The Herald Magazine - - CONTENTS - Cook­fi­delma@hot­ Twit­ter: @fi­del­ma­cook

AFRIEND of mine who moves al­most ex­clu­sively in a French cir­cle was as­ton­ished to be told the other night that “so­cial­ism is dead”. He was as­ton­ished be­cause the man mak­ing the claim was a fonc­tion­naire or civil ser­vant who more than most has ben­e­fited from so­cial­ist ideals put into prac­tice.

He was dou­bly as­ton­ished be­cause the French have al­ways prided them­selves – even while of­ten flirt­ing with the far right – on be­ing a na­tion that looks af­ter its own.

“So what has been put in its place?” he asked.

“Cap­i­tal­ism,” he was told, as all around the ta­ble nod­ded.

Out­side, three of the guests’ cars were brand new; the dim out­line of the new pool could just be seen through the win­dows and soon hol­i­days were be­ing dis­cussed.

All prob­a­bly nor­mal things to you and once, to me, but ab­nor­mal here, deep in the heart of old France. Or rather, were ab­nor­mal, be­cause it seems, al­most overnight, at­ti­tudes to credit and debt have changed.

Low in­ter­est rates, in­creas­ing avail­abil­ity of credit cards and chang­ing bank prac­tices, plus the over­load of US and UK pro­grammes on TV, have all com­bined to re­place the word “need” with “want”.

Ten years ago open­ing my bank ac­count in the vil­lage was a master­class in in­ter­ro­ga­tion. The bank man­ager set aside an hour to ex­am­ine the sheaf of doc­u­ments, from pass­port to util­ity bills, be­fore dis­cussing my ar­range­ments. Her face re­mained a mask of in­dif­fer­ence un­til I said I’d like a rolling €10,000 over­draft “just in case”.

“In case of what?” she asked, her fore­head creased in a heavy frown.

Ac­cus­tomed as I’d been all my work­ing life to such an ar­range­ment, I re­alised I ac­tu­ally had no an­swer and gave the first of what were to be many Gal­lic shrugs.

“You can have €300 … just in case,” she snapped be­fore ex­plain­ing my du­ties to the bank.

It was against the law to present a cheque with no funds to cover it; the cheque would never be hon­oured and I could find my­self be­fore her watch­ing my cheque book be­ing ripped up and my bank card cut. I would not be al­lowed to join an­other bank and it would be three months be­fore I had purged my con­tempt.

If I tell you I have never been over­drawn by even a cen­time in my French life you will get the power of her warning even af­ter all this time.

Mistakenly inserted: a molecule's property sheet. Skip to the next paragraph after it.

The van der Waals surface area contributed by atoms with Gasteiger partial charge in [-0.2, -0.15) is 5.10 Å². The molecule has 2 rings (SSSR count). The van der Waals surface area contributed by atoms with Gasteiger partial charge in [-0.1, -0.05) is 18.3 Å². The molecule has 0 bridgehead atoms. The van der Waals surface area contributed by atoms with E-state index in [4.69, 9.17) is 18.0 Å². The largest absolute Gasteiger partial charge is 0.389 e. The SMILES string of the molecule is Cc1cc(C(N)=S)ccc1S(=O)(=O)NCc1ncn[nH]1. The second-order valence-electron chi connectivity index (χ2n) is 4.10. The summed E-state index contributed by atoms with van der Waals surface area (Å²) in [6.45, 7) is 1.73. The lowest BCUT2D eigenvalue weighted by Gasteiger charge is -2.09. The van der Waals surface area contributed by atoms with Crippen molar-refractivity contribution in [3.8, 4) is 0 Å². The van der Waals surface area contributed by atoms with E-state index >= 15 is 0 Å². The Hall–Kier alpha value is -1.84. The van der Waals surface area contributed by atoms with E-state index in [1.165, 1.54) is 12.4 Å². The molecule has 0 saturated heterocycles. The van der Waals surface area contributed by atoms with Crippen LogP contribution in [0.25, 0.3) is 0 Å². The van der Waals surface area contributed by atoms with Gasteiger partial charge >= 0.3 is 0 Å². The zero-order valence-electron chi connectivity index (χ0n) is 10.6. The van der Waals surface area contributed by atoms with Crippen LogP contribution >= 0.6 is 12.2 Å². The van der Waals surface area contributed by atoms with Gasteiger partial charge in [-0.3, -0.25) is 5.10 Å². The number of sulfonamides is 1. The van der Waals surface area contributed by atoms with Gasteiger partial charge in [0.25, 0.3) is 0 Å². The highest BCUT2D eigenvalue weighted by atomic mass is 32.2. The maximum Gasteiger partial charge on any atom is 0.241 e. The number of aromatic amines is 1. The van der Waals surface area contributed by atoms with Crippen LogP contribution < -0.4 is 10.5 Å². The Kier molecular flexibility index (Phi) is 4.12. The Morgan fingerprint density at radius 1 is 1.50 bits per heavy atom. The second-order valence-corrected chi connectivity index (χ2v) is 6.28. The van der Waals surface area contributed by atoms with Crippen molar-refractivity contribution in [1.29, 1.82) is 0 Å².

To­day she no longer sits in her back room at the bank, hav­ing gone to pastures new. On what were once bare walls, posters of­fer credit cards and loans for mul­ti­ple pur­poses, and brochures ex­plain­ing credit fa­cil­i­ties for stu­dents pile up by the door.

In the su­per­mar­ket car parks, gleam­ing, nearly-new ve­hi­cles have re­placed many of the bat­tered, mud-splat­tered 10-year-old ones that were par for the course once.

Valet­ing sta­tions have mul­ti­plied to keep these sym­bols in their orig­i­nal state.

In­side, banks of huge flatscreen TVs are be­ing ex­am­ined by cou­ples and ex­cited chil­dren; phones and com­put­ers are sim­i­larly ex­am­ined as a young sales­man goes in for the soft sell and the magic word “credit”.

Such scenes were fa­mil­iar to me in my old life and on ar­rival their ab­sence and the lack of in­ter­est of the lo­cals in mere things was at first strange and un­com­fort­able but quickly be­came a re­laxed and right way to live.

Why buy a new car when the old one worked per­fectly? Why buy a new TV just be­cause it’s flat? Go into debt for a fort­night’s hol­i­day? It seemed ridicu­lous when the whole of France lay be­fore you.

There is a re­lief that comes from giv­ing up the rest­less need to keep up with oth­ers; to con­stantly re­vi­talise your house, your­self, your life.

Of course hav­ing no longer the guar­an­teed monthly pay cheque to fund such things, I fi­nally ac­cepted and took a quiet pride in such liv­ing.

The wa­ter­fall of cards in my bag dis­ap­peared, re­placed by cash or debit card only. And af­ter writ­ing off my flashy 4x4 I used only half the in­sur­ance money to buy a sec­ond­hand es­tate car. Af­ter the first bash on the side, I no longer no­tice the scratches and dents that come with park­ing in my area.

And, like my farm­ing neigh­bours, I went into shops for specifics, not to browse and buy. If the same ap­plied to my hair­dress­ing vis­its, then so what? If I wore the same clothes year in, year out, who cared? If I could no longer re­mort­gage ev­ery time the out­stand­ing debt maxed all of my cards, so what? There was no longer a mort­gage or cards.

Once you have given up the pur­suit of more and yet more, life truly be­comes sim­pler. Maybe not con­stantly hap­pier, but cer­tainly eas­ier when the bound­aries are firmly drawn.

Which is why my friends, who found the same, and I are sad­dened by the French dis­cov­ery of the joys of cap­i­tal­ism.

“But then,” said A, “why shouldn’t they have the chance to use credit the way we all did? In­ter­est rates are low; the banks are en­cour­ag­ing them and now they’re trav­el­ling more, their eyes have opened to all they could have. And now, should have.”

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